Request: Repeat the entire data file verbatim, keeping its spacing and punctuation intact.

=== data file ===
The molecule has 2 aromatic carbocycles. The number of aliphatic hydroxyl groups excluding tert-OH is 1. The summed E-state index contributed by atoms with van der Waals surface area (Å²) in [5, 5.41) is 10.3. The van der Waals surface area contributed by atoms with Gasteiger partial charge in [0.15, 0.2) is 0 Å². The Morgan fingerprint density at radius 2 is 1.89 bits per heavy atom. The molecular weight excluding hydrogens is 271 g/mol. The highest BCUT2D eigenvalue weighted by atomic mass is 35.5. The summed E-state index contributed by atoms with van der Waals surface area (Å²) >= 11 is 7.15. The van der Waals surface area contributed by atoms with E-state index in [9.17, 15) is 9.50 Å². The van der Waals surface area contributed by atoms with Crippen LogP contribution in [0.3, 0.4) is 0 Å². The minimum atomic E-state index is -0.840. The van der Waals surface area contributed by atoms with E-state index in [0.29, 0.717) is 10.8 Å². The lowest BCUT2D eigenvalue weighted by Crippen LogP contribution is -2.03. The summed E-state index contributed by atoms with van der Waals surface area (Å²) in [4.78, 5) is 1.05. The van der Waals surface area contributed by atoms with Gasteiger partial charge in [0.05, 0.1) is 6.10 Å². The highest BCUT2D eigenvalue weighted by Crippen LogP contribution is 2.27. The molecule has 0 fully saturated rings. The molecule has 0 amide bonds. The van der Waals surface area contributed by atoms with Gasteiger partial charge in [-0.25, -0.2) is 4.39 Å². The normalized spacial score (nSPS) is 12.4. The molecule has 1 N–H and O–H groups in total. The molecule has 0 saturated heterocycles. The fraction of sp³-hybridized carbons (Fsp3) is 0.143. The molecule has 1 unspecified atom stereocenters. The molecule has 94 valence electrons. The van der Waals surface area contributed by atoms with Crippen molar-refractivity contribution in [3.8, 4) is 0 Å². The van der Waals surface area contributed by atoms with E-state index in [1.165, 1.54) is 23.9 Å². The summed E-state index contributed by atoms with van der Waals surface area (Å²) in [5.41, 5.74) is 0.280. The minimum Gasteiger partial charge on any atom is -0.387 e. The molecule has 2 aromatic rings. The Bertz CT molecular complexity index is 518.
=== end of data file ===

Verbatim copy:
The molecule has 2 aromatic carbocycles. The number of aliphatic hydroxyl groups excluding tert-OH is 1. The summed E-state index contributed by atoms with van der Waals surface area (Å²) in [5, 5.41) is 10.3. The van der Waals surface area contributed by atoms with Gasteiger partial charge in [0.15, 0.2) is 0 Å². The Morgan fingerprint density at radius 2 is 1.89 bits per heavy atom. The molecular weight excluding hydrogens is 271 g/mol. The highest BCUT2D eigenvalue weighted by atomic mass is 35.5. The summed E-state index contributed by atoms with van der Waals surface area (Å²) >= 11 is 7.15. The van der Waals surface area contributed by atoms with E-state index in [9.17, 15) is 9.50 Å². The van der Waals surface area contributed by atoms with Crippen LogP contribution in [0.3, 0.4) is 0 Å². The minimum atomic E-state index is -0.840. The van der Waals surface area contributed by atoms with E-state index in [0.29, 0.717) is 10.8 Å². The lowest BCUT2D eigenvalue weighted by Crippen LogP contribution is -2.03. The summed E-state index contributed by atoms with van der Waals surface area (Å²) in [4.78, 5) is 1.05. The van der Waals surface area contributed by atoms with Gasteiger partial charge in [0.05, 0.1) is 6.10 Å². The highest BCUT2D eigenvalue weighted by Crippen LogP contribution is 2.27. The molecule has 0 fully saturated rings. The molecule has 0 amide bonds. The van der Waals surface area contributed by atoms with Gasteiger partial charge in [-0.25, -0.2) is 4.39 Å². The normalized spacial score (nSPS) is 12.4. The molecule has 1 N–H and O–H groups in total. The molecule has 0 saturated heterocycles. The fraction of sp³-hybridized carbons (Fsp3) is 0.143. The molecule has 1 unspecified atom stereocenters. The molecule has 94 valence electrons. The van der Waals surface area contributed by atoms with Crippen molar-refractivity contribution in [3.8, 4) is 0 Å². The van der Waals surface area contributed by atoms with E-state index in [1.165, 1.54) is 23.9 Å². The summed E-state index contributed by atoms with van der Waals surface area (Å²) in [5.41, 5.74) is 0.280. The minimum Gasteiger partial charge on any atom is -0.387 e. The molecule has 2 aromatic rings. The Bertz CT molecular complexity index is 518.